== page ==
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Irony In A Good Man Is Hard To Find

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She Would Have Been a Good Woman
Flannery O'Connor's story "A Good Man is Hard to Find" uses irony to depict the concept of good as undefinable. This shows in the line, " "In my time," said the grandmother, folding her thin veiled fingers, "children were more respectful of their native states and their parents and everything else. People did right then. Oh look at the cute little pickaninny!" she said, and pointed to a Negro child standing in the door of a shack." " O'Connor grew up in Georgia, surrounded by Southern Protestants and drew inspiration from the distinct region, thus setting the story in Georgia. (Hayes 2) She grew up in a region that was heavily concerned with social place, during the time the "New South" was coming unraveled
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Growing up in a society that massively cared about social status and class, she portrays her character as vain. O'Connor shows the grandmother's concern with class when she says, "Her collar and cuffs were white organdy trimmed with lace and at her neckline she had pinned a purple spray of cloth violets containing a sachet. In case of an accident, anyone seeing her dead on the highway would know at once that she was lady."(612) Even when thinking of her own death, she is still concerned of what people will think of her as a lady. O'Connor's background helps the reader further understand the connection between the south and the concern about society and class. O'Connor grew up in the "New South" during the time when many Southerner's were expecting a change, but the New South "in fact materialized as the poor, peripheral stepchild in an increasingly prosperous, powerful nation."(3)Hayes puts it best when he states, "This society that spoke of expansive change yet saw little of it, that chased modern prosperity yet came to experience absentee control, put a very heavy emphasis on social place, especially in matters of race and class."(Hayes 4). O'Connor's peers participated in "class condescension"(Hayes 5) but, O'Connor made poor whites, such as the Misfit, central to her writing and explored their struggles and introspective thoughts.(Hayes 5) The …show more content…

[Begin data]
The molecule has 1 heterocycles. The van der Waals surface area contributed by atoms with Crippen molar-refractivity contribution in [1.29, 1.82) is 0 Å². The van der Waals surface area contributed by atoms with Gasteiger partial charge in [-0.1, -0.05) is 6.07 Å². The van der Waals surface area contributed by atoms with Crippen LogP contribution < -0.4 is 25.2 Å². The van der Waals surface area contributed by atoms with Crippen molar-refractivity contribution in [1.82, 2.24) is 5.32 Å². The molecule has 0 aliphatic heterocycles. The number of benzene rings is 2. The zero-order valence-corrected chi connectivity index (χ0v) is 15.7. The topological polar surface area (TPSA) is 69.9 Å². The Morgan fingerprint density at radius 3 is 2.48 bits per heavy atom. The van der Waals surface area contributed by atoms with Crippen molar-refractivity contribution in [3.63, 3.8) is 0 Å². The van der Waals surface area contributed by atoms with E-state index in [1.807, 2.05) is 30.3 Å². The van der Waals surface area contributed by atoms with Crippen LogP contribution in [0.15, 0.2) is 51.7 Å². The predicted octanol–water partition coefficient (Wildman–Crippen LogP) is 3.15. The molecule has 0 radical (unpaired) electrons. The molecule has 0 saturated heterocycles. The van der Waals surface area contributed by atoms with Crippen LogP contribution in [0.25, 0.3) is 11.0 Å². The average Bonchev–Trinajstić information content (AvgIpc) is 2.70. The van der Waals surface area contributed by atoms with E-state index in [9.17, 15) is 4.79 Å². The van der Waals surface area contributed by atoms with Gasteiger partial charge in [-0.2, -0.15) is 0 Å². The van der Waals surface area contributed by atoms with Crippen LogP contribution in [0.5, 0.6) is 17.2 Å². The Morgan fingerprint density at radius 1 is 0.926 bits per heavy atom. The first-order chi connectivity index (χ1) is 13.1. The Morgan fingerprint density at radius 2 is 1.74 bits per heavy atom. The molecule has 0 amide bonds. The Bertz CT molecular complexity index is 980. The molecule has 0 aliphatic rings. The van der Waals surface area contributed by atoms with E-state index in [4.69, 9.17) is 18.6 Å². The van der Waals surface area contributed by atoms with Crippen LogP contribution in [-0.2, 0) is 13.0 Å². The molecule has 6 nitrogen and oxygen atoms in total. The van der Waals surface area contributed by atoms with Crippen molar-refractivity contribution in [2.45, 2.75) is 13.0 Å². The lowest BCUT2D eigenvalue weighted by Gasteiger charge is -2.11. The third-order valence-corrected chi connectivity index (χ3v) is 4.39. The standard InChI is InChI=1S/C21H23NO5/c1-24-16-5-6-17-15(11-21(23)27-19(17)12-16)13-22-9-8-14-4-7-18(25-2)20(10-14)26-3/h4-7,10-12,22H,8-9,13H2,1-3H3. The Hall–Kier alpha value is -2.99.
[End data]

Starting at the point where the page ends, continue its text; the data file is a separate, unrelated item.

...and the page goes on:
You're one of my own children!" She is only able to think of the Misfit as her equal in the time of a crisis. O'Connor's upbringing in the South made her aware of the different types of Protestant religious crowds prominent there. One crowd might be called the "uptown religion." (Hayes 10) Hayes states that, "In O’Connor’s critical judgment, uptown religion became too easily a benediction on the southern status quo, its potential Christian injunctions muted by its commanding cultural dominance" (Hayes 10) The grandmother is a portrayal of an uptown religious individual, believing she is a respectable decent lady and anyone that is not like her, must be bad. It is only later, when her life is in danger, that she feels equal to the Misfit. O'Connor wrote that characters like this, "...Had, unknowingly, merely a “superficial” relation to Christianity, one that needed moments of unsettling crisis or violence to become more profound" (Hayes 11)
Learning more about Flannery O'Connor's upbringing helps readers understand the importance of the portrayal of characters like the Grandma, the southern setting, and the conflict of narcissism that the grandma deals with. The reader can more clearly understand the character's actions and attitudes knowing that O'Connor grew up surrounded by Southern Protestant's

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